Liz Garbus’s Love, Marilyn gets a lukewarm review from Linda Holmes, reporting for NPR from the Toronto International Film Festival.
“The actresses, including Glenn Close, Viola Davis, Marisa Tomei, Jennifer Ehle, Uma Thurman, Lindsay Lohan, Evan Rachel Wood, and Elizabeth Banks, have vastly different interpretations of Marilyn…They’re performances that seem to have little to do with each other, and as interesting a conceit as it is, it doesn’t really work to have them all essentially playing different versions of the same person…
Moreover, there are some execution issues that take away from the project’s potential strengths. The actresses are all green-screened in front of various backgrounds, sometimes generic ones but often projections of whatever document they’re reading…Unfortunately, most of the film has the flaw that green-screen can sometimes create, which is a cheap-looking cutout quality with little fuzzy halos around everyone’s head and hair. It’s more conspicuous at some moments than others, but it’s distracting throughout.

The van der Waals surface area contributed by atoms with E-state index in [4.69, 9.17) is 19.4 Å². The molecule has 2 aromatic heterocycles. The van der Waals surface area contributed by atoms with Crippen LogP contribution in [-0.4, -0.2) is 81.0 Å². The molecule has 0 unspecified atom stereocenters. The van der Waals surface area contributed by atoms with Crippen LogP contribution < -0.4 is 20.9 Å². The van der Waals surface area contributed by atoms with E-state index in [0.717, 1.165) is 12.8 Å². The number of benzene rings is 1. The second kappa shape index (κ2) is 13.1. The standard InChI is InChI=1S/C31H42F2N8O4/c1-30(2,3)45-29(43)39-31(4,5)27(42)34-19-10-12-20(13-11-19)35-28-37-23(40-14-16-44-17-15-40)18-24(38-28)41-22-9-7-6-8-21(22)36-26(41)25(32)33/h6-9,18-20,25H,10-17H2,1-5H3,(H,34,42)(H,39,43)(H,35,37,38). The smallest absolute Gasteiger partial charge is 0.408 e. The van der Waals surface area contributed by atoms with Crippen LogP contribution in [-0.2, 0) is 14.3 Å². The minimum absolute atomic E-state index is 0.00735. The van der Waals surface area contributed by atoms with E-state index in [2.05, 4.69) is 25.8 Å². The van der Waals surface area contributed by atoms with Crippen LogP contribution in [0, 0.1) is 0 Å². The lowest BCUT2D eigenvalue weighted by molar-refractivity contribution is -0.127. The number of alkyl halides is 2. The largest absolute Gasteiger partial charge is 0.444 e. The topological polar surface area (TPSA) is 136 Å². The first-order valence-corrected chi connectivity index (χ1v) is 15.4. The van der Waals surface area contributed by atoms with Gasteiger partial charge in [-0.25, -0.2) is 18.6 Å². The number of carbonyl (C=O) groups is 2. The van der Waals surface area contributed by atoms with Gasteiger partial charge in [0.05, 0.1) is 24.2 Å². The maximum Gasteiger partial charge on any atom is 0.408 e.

There’s also a fundamental challenge to reading what are not necessarily meant to be earth-shattering documents — some are essentially scribblings of the ‘note to self’ variety — with great thespian seriousness. All of these women clearly want to do justice to the idea of Marilyn Monroe, who is so much bigger than life at this point that it seems like perhaps it calls for a bigger than life performance. But there’s a danger of trying to bring import to words that may not have ever been intended to have it, particularly. There is at one point a dramatic reading of a recipe. How much visible acting does that call for?
I wanted to like this project more than I did; it’s such an interesting idea and such a fine lineup of actresses. As someone who sees a lot of documentaries, I appreciate the effort to create new forms and new ways to bring historical figures to life. But in the end, it just doesn’t quite work.”